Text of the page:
The old Baron probably said all of this and much more in a lordly way, occupying a longer or shorter time, without ever dreaming that he was making a speech. It was his ordinary after-dinner talk to those whom chance or fortune brought within his walls. Or, if he prided himself upon being a man of few words, scorning these as fit only for women and minstrels, he would simply remind the guest that he was now at liberty to give such an account of himself, and to prefer such requests as seemed agreeable to him.
The guest was then expected to respond, though this by no means was the rule. The host might wish first to call out more of his own intellectual treasures. This he would do by having other occupants of the castle speak further words of welcome, or would call upon a minstrel to sing a song or relate some deed of chivalry.
When the guest at last rises to speak, it is still the two pronouns with slightly changed emphasis that play a conspicuous part. The “we” may become “I;” but this is no essential change. Where “I” or “we” have been; what “I” have done, suffered, or enjoyed; how and why “I” came here; how glad “I” am to be here; what “I” have known and heard of “you;” how “we” may help each other; what great enterprises “we” can enter upon; how thankful for the good cheer and good words “we” hear.
In the baronial hall, which foreshadowed the family fireside of later days, the drinking was free and copious whilst the other portions of the entertainment were of a general character and quite protracted. Mirth, song, the rude jest, anecdotes of the chase or of a battle, or a rehearsal of the experiences of every-day life, were all in place. Sometimes, the guests, overpowered by their libations, are said to have fallen under the table and to have slumbered there till surprised by the pale morning light. There was little need of ceremony in such feasts, and there is little need of formality or constraint in the far different festal occasions of the present time.
When no guest, either by chance or invitation came to the castle, less variety could be given to the after-dinner entertainment, and many expedients were required to pass the long hours that sometimes hung heavily on their hands. Then the use of “Toasts” became an important feature. The drinking also was expected to arouse interest, but if it went on in silence and gloom or amid the buzz of trivial conversation in different parts of the hall the unity of the hour was marred and the evening was voted dull–the lord himself then having no more honor than his meanest vassal. But the toast–no matter how it originated–remedied all this. A compliment and a proverb, a speech and a response, however rude, fixed the attention of every one at the table, and enabled the lord to retain the same leadership at the feast that he had won in the chase or in battle. He might himself propose a toast of his own choice or give another permission to propose it. He might then designate some humorous or entertaining clansman to respond; he might either stimulate or repress the zeal of the guests, and give unity to each part of the entertainment and to the whole feast. For these reasons the toast rose into popularity, and is now often used–possibly it might be said generally used if our own country alone be considered–even when no drinking at all is indulged in.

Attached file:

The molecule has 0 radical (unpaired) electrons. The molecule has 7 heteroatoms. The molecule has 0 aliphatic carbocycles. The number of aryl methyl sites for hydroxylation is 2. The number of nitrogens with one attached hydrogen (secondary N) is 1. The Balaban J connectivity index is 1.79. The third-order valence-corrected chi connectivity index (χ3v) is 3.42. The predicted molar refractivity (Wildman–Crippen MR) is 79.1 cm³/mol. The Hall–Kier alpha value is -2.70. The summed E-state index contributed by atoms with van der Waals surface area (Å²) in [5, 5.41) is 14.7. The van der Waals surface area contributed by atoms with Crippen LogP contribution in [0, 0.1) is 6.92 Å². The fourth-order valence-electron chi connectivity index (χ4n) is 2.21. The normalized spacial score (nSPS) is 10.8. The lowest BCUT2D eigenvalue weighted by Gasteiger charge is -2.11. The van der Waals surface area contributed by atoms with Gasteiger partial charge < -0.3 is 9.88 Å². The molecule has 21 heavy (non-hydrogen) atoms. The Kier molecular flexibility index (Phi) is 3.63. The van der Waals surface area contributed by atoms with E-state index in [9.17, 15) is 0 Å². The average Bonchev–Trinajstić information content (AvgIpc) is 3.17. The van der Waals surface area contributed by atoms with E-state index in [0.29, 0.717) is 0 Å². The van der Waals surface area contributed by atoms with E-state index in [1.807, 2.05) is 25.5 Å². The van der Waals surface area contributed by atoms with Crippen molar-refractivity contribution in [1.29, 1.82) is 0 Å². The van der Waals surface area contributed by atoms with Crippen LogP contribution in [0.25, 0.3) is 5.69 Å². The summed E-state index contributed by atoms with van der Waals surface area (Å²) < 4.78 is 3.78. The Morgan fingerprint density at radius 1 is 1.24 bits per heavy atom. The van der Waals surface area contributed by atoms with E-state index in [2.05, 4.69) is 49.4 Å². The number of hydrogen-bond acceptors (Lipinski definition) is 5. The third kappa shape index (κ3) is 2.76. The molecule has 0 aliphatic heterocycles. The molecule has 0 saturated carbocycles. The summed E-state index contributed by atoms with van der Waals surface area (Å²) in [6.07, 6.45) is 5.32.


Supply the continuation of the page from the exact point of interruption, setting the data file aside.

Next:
Let us now take a look at an after-dinner hour of the present day; one of the very latest and most approved pattern. The contrast will not be without interest and value. The fare at the dinner is always inviting. The company is large. Good speakers are secured in advance. Each is given an appropriate toast, either to propose or respond to. Suppose it is a New England society celebrating Forefathers’ Day in New York. The chairman (who is usually the president of the society) rises, and by touching a bell, rapping on the table, or in some other suitable manner, attracts all eyes to himself. He then asks the meeting to come to order, or if he prefers the form, to give attention. Then he utters a few graceful commonplaces, and calls upon a guest to offer the leading toast–not always the chief or most interesting one. When one is reached in which there is a lively interest, some distinguished person such as Chauncey M. Depew, the prince of after-dinner speakers, comes to the front. We give an outline of one of his addresses on Forefathers’ Day, delivered December 22d, 1882, in response to the toast, “The Half Moon and the Mayflower.”
In reading this address the “We” and “You” cannot fail to be noted. Mr. Depew said he did not know why he should be called upon to celebrate his conquerors. The Yankees had overcome the Dutch, and the two races are mingled. The speaker then introduced three fine stories–one at the expense of the Dutch who are slow in reaching their ends. A tenor singer at the church of a celebrated preacher said to Mr. Depew, “You must come again, the fact is the Doctor and myself were not at our best last Sunday morning.” The second related to the inquisitiveness of a person who expressed himself thus to the guide upon the estate of the Duke of Westminster: “What, you can’t tell how much the house cost or what the farm yields an acre, or what the old man’s income is, or how much he is worth? Don’t you Britishers know anything?” The third story, near the close, set off Yankee complacency. A New England girl mistook the first mile-stone from Boston for a tombstone, and reading its inscription “1 M. from Boston,” said “I’m from Boston; how simple; how sufficient.”